ArchiMate is not a process modelling language. It has only limited support for process modelling. That is why I personally prefer to combine BPMN with ArchiMate, but that is not trivial (as explained here and here). In the book there is a proposed way to link these and my configuration for one of the tools supports that synchronisation. But, if you forego the richness and niceties of a real process modelling language, you might do something that is close enough for most organisations, even if it is technically not 100% valid ArchiMate.
My esteemed colleague Jos Knoops has set this up. The problem he ran into with the original synchronisation was that it was impossible (in the tool we use) to create an integrated published architecture. Switching from ArchiMate views to BPMN views was not possible. So, given that his business users have no real use for all the richness and niceties of BPMN (they just want swim lanes, risk/controls, RACI, etc.) he decided that he could serve their needs fully in ArchiMate, thus enabling a simple but good enough way for process documentation and an integrated publication.
To see what kind of information the business users like, it is something like this (the example is The Flower Shop from one of my open letters to TOG about improving the standard):
If we would like to do something like this in ArchiMate, how would that look? Well, to make matters more interesting, let’s include a process where one step is done automated, in other words: by a system.
Suppose we have a data entry process. A clerk enters data in a program, if the data leads to some sort of serious exception, the clerk is signalled, e.g. via the user interface. The process description says he must then inform his Boss. In the meantime, the program calculates some sort of values and sends this result to the Boss who checks the warning.
I have modelled this in ArchiMate as follows (basing myself on Jos’ choices) and in the Mastering ArchiMate colouring scheme:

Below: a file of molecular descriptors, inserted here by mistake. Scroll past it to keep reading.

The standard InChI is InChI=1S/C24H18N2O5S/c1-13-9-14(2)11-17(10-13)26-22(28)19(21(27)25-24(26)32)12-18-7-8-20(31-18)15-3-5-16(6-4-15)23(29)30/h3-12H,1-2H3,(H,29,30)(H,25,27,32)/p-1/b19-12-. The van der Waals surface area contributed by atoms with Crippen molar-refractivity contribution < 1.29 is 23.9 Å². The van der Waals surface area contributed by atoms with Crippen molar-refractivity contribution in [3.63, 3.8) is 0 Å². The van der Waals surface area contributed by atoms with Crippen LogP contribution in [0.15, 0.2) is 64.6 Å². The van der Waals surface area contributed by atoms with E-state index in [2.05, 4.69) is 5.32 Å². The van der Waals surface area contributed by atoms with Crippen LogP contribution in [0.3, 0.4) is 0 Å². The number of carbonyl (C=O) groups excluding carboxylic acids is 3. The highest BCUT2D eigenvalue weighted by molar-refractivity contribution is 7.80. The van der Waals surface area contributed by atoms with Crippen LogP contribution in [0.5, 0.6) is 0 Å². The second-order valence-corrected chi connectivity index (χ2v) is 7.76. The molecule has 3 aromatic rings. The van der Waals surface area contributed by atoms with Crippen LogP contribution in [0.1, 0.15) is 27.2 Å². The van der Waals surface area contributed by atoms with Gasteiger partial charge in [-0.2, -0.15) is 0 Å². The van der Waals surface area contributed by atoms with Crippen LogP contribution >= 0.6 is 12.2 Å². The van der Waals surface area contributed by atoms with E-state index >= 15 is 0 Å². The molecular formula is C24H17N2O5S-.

For those acquainted with processes modelled in swim lanes, this is directly understood. We see a process, in which we see three ‘lanes’, for which I have used (as customary in swim lane modelling, but certainly not by definition) the performers of the activities.
You might think this is not ArchiMate. You would be right, but not by definition for the reason you think.
- If you think the Start and End elements are not ArchiMate, you are mistaken. These are Business Events. I have just given them a different appearance so they look like elements from BPMN. ArchiMate officially does not tell you how the elements should look, even if it comes with a ‘standard notation’.
- If you think the Business Activity elements are not ArchiMate, you are only partly right. They were part of pre-TOG ArchiMate and dropped when TOG published ArchiMate 1.0, but they have been in the standard since, as examples of how you can extend the standard. Slightly problematic examples, but I won’t get into that here and now. See Section 9.2 of the standard.
- If you think the ‘gateways’ are not ArchiMate, you are not right in a combination of both of the previous points, because these are ArchiMate Junctions. I have used the extension of Junctions into an Or-Junction and an And-Junction and given these the look of BPMN’s gateways.
Without replacing the Business Activities with Business Processes, in slightly more ordinary ArchiMate visualisation, this would look like this:
Note that using Junctions is currently a trick to send Triggers and Flows between the different layers (business, application, infrastructure) in ArchiMate, something you normally cannot do. You cannot model a Flow from Business Process to Application Function, but you can model a Flow from Business Process to Junction and then from Junction to Application Function. It’s one of those funny weird spots in ArchiMate. ArchiMate is far from a perfect lingo, but it is practical. Just as we humans tend to be far from perfect but more of the ‘practical’ persuasion. I feel a philosophy reference coming up, but lets not do that this time. People might get bored.
Anyway, as I said, I like BPMN and having it synchronised with ArchiMate in the way I described in the book. But tool support is far from perfect and this is a lot simpler and we stay within a single modelling language.
Which leaves us with the question: “What then, in the first ArchiMate view above, the one that shows the lanes so nicely, is not valid ArchiMate? Agreed, it is a small issue. Let’s turn that into a “What’s wrong with this picture” question. For previous ArchiMate puzzles, see here, here and here.